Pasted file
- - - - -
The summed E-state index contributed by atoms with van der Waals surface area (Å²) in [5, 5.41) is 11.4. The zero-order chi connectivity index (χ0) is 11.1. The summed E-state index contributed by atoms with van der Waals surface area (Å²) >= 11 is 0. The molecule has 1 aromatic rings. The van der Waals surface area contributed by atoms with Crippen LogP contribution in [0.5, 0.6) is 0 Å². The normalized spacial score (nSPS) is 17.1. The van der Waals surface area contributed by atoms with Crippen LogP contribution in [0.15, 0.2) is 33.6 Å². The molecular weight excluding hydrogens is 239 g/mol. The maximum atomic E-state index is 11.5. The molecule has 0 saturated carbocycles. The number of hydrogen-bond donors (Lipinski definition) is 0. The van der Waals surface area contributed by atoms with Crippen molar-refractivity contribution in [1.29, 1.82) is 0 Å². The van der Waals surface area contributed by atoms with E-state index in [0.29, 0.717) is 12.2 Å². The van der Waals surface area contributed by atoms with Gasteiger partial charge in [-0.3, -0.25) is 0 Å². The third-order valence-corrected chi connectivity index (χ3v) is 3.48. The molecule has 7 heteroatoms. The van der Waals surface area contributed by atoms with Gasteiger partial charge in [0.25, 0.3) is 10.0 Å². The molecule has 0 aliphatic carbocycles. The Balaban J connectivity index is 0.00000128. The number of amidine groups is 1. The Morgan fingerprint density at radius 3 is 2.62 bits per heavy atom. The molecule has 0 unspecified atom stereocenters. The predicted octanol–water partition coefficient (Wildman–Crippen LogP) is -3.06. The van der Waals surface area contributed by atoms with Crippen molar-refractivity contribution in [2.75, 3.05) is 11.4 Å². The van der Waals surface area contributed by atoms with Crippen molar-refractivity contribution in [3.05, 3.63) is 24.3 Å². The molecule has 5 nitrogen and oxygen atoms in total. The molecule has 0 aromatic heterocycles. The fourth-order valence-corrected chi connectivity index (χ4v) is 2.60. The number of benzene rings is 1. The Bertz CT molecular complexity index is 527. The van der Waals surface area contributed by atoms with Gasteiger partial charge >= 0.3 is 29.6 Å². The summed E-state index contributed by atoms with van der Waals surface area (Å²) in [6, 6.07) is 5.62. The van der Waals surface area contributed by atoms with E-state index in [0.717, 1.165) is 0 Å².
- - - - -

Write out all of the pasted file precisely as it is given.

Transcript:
The summed E-state index contributed by atoms with van der Waals surface area (Å²) in [5, 5.41) is 11.4. The zero-order chi connectivity index (χ0) is 11.1. The summed E-state index contributed by atoms with van der Waals surface area (Å²) >= 11 is 0. The molecule has 1 aromatic rings. The van der Waals surface area contributed by atoms with Crippen LogP contribution in [0.5, 0.6) is 0 Å². The normalized spacial score (nSPS) is 17.1. The van der Waals surface area contributed by atoms with Crippen LogP contribution in [0.15, 0.2) is 33.6 Å². The molecular weight excluding hydrogens is 239 g/mol. The maximum atomic E-state index is 11.5. The molecule has 0 saturated carbocycles. The number of hydrogen-bond donors (Lipinski definition) is 0. The van der Waals surface area contributed by atoms with Crippen molar-refractivity contribution in [1.29, 1.82) is 0 Å². The van der Waals surface area contributed by atoms with E-state index in [0.29, 0.717) is 12.2 Å². The van der Waals surface area contributed by atoms with Gasteiger partial charge in [-0.3, -0.25) is 0 Å². The third-order valence-corrected chi connectivity index (χ3v) is 3.48. The molecule has 7 heteroatoms. The van der Waals surface area contributed by atoms with Gasteiger partial charge in [0.25, 0.3) is 10.0 Å². The molecule has 0 aliphatic carbocycles. The Balaban J connectivity index is 0.00000128. The number of amidine groups is 1. The Morgan fingerprint density at radius 3 is 2.62 bits per heavy atom. The molecule has 0 unspecified atom stereocenters. The predicted octanol–water partition coefficient (Wildman–Crippen LogP) is -3.06. The van der Waals surface area contributed by atoms with Crippen molar-refractivity contribution in [2.75, 3.05) is 11.4 Å². The van der Waals surface area contributed by atoms with Crippen molar-refractivity contribution in [3.05, 3.63) is 24.3 Å². The molecule has 5 nitrogen and oxygen atoms in total. The molecule has 0 aromatic heterocycles. The fourth-order valence-corrected chi connectivity index (χ4v) is 2.60. The number of benzene rings is 1. The Bertz CT molecular complexity index is 527. The van der Waals surface area contributed by atoms with Gasteiger partial charge >= 0.3 is 29.6 Å². The summed E-state index contributed by atoms with van der Waals surface area (Å²) in [6, 6.07) is 5.62. The van der Waals surface area contributed by atoms with E-state index in [0.717, 1.165) is 0 Å².